FRC plans overhaul of UK corporate governance code
The UK Financial Reporting Council (FRC) has unveiled plans for a shake-up of the country’s corporate governance code.
In a statement, the FRC said it will “take take account of work done by the FRC on corporate culture and succession planning” as well as the issues raised in the government’s green paper on corporate governance and an inquiry carried out by the business, energy, and industrial strategy (BEIS) select committee.
Speaking at the launch of the Institute of Chartered Secretaries and Administrators’ The Future of Governance initiative, Sir Win Bischoff, FRC chairman said: “The prime minister has a vision of an economy that, in her words, ‘works for everyone’. This needs UK businesses to thrive so that all stakeholders including workers, customers, suppliers and society itself benefit through jobs growth and prosperity.
“With all this in mind, we will conduct a review of the current UK corporate governance code. This will consider the appropriate balance between the code’s principles and provisions.”
He said that the review would not “throw out the baby with the bathwater” and would instead build on the “current strengths of UK governance” such as the unitary board, strong shareholder rights, the role of stewardship, and the FRC’s ‘comply or explain’ approach.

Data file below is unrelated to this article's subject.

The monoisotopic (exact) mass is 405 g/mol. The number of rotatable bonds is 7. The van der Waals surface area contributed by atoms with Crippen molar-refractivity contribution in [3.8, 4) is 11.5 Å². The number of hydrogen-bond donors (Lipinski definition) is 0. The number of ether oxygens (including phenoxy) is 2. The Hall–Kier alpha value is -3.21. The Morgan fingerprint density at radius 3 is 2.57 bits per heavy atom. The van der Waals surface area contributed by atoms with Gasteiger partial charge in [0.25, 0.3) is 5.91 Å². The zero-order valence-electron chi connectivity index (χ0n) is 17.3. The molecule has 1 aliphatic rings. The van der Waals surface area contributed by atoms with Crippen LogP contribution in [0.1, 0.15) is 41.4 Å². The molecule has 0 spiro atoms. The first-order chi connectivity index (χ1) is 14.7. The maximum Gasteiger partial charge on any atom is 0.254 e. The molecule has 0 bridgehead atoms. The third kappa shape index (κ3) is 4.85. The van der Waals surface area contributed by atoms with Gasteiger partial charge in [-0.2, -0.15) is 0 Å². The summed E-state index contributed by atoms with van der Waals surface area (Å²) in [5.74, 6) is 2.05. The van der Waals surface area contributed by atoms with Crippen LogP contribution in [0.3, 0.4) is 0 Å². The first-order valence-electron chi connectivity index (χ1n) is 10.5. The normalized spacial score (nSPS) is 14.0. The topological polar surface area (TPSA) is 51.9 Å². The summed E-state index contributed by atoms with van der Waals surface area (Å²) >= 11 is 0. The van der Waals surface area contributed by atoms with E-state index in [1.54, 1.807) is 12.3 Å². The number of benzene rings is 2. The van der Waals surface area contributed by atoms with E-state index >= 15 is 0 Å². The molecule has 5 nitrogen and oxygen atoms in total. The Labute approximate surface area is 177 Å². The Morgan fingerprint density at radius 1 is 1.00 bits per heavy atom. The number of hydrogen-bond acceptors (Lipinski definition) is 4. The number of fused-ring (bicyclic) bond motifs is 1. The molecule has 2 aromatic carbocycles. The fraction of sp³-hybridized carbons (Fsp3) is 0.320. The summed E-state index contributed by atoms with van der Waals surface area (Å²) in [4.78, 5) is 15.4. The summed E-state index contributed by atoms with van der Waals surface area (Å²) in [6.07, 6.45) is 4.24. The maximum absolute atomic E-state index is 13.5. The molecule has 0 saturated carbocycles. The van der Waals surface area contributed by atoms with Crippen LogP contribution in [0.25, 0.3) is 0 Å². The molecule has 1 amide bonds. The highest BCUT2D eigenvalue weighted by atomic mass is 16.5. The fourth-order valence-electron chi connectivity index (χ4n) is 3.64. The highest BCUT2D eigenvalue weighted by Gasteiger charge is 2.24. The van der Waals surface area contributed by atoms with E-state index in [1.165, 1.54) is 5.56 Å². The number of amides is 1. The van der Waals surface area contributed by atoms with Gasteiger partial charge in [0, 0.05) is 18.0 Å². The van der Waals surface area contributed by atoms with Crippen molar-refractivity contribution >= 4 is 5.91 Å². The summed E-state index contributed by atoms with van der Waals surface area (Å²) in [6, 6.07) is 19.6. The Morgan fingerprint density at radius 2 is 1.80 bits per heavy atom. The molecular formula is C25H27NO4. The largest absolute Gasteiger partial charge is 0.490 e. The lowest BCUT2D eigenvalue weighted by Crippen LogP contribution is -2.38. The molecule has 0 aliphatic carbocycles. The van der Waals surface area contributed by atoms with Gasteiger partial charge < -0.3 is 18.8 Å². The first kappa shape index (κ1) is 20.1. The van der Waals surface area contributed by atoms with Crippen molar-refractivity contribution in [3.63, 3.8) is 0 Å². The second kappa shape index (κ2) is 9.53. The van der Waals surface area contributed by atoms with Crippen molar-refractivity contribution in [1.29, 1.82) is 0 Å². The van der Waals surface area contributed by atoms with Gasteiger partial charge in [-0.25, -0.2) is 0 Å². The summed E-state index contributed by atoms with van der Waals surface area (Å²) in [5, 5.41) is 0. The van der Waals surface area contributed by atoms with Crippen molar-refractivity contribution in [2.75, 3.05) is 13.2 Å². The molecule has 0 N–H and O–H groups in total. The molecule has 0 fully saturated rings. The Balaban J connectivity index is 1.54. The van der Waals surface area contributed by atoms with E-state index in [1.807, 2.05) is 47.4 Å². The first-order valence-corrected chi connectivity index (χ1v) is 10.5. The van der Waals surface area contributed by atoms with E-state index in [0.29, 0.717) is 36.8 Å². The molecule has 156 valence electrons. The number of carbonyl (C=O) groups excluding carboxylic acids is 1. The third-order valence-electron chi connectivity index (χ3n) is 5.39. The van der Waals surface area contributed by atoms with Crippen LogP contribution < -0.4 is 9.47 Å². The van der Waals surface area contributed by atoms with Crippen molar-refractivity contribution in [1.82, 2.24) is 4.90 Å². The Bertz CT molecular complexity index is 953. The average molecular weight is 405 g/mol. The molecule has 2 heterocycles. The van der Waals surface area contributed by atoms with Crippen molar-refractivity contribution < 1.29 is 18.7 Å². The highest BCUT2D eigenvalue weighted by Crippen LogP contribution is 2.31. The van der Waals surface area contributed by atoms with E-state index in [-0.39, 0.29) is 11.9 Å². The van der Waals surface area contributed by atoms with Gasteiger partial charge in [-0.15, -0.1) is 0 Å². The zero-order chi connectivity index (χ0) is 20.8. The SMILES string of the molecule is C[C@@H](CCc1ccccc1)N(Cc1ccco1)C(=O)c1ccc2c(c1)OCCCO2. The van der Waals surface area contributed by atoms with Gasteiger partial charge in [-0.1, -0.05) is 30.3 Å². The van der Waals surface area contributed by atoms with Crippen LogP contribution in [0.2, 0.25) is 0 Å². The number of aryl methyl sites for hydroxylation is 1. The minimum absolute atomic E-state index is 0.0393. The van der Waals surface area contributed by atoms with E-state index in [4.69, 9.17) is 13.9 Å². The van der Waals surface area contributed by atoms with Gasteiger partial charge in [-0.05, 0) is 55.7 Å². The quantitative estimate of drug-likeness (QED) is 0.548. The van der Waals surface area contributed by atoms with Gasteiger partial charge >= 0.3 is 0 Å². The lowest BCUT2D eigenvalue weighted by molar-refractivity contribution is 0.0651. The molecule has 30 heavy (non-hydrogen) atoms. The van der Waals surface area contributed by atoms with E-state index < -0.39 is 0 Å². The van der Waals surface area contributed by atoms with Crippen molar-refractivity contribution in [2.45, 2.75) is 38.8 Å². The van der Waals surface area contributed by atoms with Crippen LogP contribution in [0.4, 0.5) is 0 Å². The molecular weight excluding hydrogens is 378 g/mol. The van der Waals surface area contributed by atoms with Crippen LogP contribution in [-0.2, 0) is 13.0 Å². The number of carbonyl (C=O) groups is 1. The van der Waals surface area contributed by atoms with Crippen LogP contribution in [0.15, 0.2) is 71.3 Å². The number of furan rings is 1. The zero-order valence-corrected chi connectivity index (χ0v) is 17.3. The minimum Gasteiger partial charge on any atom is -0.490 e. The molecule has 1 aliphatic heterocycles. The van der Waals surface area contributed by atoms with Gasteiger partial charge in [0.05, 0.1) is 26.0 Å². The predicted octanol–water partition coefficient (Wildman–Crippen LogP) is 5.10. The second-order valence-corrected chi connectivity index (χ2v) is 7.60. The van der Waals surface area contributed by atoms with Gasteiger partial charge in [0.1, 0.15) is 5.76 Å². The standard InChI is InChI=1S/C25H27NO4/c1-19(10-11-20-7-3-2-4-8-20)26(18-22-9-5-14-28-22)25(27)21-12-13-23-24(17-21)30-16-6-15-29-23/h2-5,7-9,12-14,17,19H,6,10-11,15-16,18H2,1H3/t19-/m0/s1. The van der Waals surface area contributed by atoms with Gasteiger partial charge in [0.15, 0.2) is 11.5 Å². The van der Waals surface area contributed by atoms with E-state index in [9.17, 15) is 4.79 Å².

The FRC plans to launch a consultation on its proposals later this year following the conclusion of the BEIS review of UK corporate governance.
The consultation on the BEIS green paper closed on 17 February.
The green paper seeks comments on executive pay, strengthening the employee and customer voice, and corporate governance in large private businesses.
Sarah Wilson, chief executive of Manifest Proxy, a provider of shareholder voting services, said she welcomed the FRC’s review in the light of corporate governance failings at the likes of Sports Direct and Royal Bank of Scotland.
“The prime minister and parliament have collectively expressed concerns about the lack of trust in business and investment,” she said. “That is deeply worrying, irrespective of your political point of view.
“Governance and stewardship have always been issues which go beyond the foundations of good accounting. The opportunity to involve a wider stakeholder base will be welcomed by many.
“Clearly the timing of the green paper, the FCA review [of banking culture], and now the FRC review shows that there remain deep concerns about the finance industry almost 10 years on from the Financial Crisis.
Ms Wilson added that she also expected the upcoming Brexit negotiations to impact upon the review.
“The extent to which UK company law, listing rules governance, and stewardship standards will take on a more UK-centric approach and how the FRC will work with overseas bodies remains to be seen, but clearly this is a priority for many.”
In its response to the BEIS green paper, the Pensions & Lifetime Savings Association – the UK’s pension fund trade body – called for new measures on executive pay. These included requiring a “super majority” of shareholders to back an executive pay policy, and for disclosure of the pay ratios between CEOs and UK employees throughout companies. ”This provides a useful insight into the culture and business model of a company,” the association said.